"I can see both sides. There are people that just want to stay in the past almost, with this feeling that we are a small club. 'Let's stay family-orientated, let's stay in the area, let's keep that intimacy.' I completely see that. But I also see the other side of things, that if you're ever going to be 'successful' i.e. finishing top 6, Europe, possibly winning trophies..challenging for the title, you have got to move with the times and you have to have thirty, forty thousand watching every week and you have got to have the ability to attract the very top players in Europe....and you have got to pay those wages. To do that, you've got to grow. I'm excited and scared at the same time. While I want to stay with the club I grew up with in the 70s and 80s with that family-orientated mentality, I also know that if we're ever going to challenge we do have to move with the times. I think I'd welcome that."

He hits the nail on the head when he says:

"It mirrors society, you know that whole thing about people who don't like change. There's a lot of QPR fans out there that won't welcome the change, while others, perhaps the younger generation will see this as something they will embrace."

It's a Game of Two Halves also ends with Fred deciding to step away from supporting QPR. At the early part of last season, visits to Loftus Road just seem to painful without Queenie. I ask him, given his more positive current outlook, whether this is still the case. And he admits quickly "No." And goes on to explain it was too difficult, especially after Tony Fernandes came on board, not to stick the telly on, watch the games online, even if it wasn't always easy to get down to Loftus Road from his base in Norwich.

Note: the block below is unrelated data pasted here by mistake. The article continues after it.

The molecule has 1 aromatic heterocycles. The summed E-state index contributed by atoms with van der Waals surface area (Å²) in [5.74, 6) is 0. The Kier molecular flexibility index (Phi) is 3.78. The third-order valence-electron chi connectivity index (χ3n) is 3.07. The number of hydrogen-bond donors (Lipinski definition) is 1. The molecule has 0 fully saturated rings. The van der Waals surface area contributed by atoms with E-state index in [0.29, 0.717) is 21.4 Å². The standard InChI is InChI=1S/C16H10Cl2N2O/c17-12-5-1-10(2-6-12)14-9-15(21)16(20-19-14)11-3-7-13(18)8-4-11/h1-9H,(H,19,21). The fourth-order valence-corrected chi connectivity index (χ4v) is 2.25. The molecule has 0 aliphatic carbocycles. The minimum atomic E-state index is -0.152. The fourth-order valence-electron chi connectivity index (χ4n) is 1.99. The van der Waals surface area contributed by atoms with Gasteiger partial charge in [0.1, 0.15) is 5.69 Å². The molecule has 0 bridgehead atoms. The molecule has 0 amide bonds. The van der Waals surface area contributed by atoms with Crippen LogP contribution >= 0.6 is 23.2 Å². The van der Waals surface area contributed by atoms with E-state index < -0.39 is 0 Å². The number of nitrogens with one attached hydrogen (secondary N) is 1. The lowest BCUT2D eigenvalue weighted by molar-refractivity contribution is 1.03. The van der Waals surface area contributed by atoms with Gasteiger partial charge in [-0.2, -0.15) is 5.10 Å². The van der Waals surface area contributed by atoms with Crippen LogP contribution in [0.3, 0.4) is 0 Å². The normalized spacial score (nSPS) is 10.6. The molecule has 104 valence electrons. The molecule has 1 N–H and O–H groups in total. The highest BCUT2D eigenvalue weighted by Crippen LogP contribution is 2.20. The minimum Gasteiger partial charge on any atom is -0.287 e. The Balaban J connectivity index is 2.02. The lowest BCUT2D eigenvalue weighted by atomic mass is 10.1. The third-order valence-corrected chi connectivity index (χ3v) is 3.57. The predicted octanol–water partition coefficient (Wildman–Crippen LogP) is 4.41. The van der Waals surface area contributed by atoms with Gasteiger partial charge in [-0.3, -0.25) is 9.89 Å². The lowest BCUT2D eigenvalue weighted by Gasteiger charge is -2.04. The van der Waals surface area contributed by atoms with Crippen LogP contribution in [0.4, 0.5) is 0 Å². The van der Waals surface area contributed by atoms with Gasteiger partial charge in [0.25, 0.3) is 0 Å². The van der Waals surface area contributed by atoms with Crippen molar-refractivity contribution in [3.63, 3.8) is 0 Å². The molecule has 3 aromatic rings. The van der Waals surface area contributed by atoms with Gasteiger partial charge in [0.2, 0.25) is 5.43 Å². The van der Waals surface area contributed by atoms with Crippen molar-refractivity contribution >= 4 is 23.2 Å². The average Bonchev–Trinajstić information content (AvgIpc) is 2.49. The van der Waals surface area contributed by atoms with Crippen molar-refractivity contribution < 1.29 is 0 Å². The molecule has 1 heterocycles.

I ask him whether his kids have caught the QPR bug yet?  He tells me that trips down to Loftus Road aon a Saturday are a bit of a trek and takes a whole day, so isn't something they can do all the time. Both kids get the QPR shirt at the beginning of the season, but while Jo is older and has been to more games he "prefers to kick a ball about with his friends." And Katie, his younger daughter just "wants to do what her Dad and brother do."

And there it is. We are a sport-loving nation. We go out on droves to watch all manner of sports all year-round. And, when it comes to football supporters sometimes get bad press about a sort of 'herd' mentality. But there's another much more intimate side to sport. And that is about being with friends and being with family, spending precious time together that one day will be taken away from us. I think Fred's got it just about right being open to the fact that maybe his kids aren't going to be as obsessive about QPR as he is, but they sure as hell aren't going to pass up an opportunity for a fun day out with Dad.

Perhaps Queens Park Rangers won't stop being a family club after all.

£1 of every book sold goes to the Tiger Cubs.  It's a Game of Two Halves is out on the 18th August at Foyles in Westfield and the QPR Superstore or on this website: Beaten Track  Follow Fred @writesaidfred68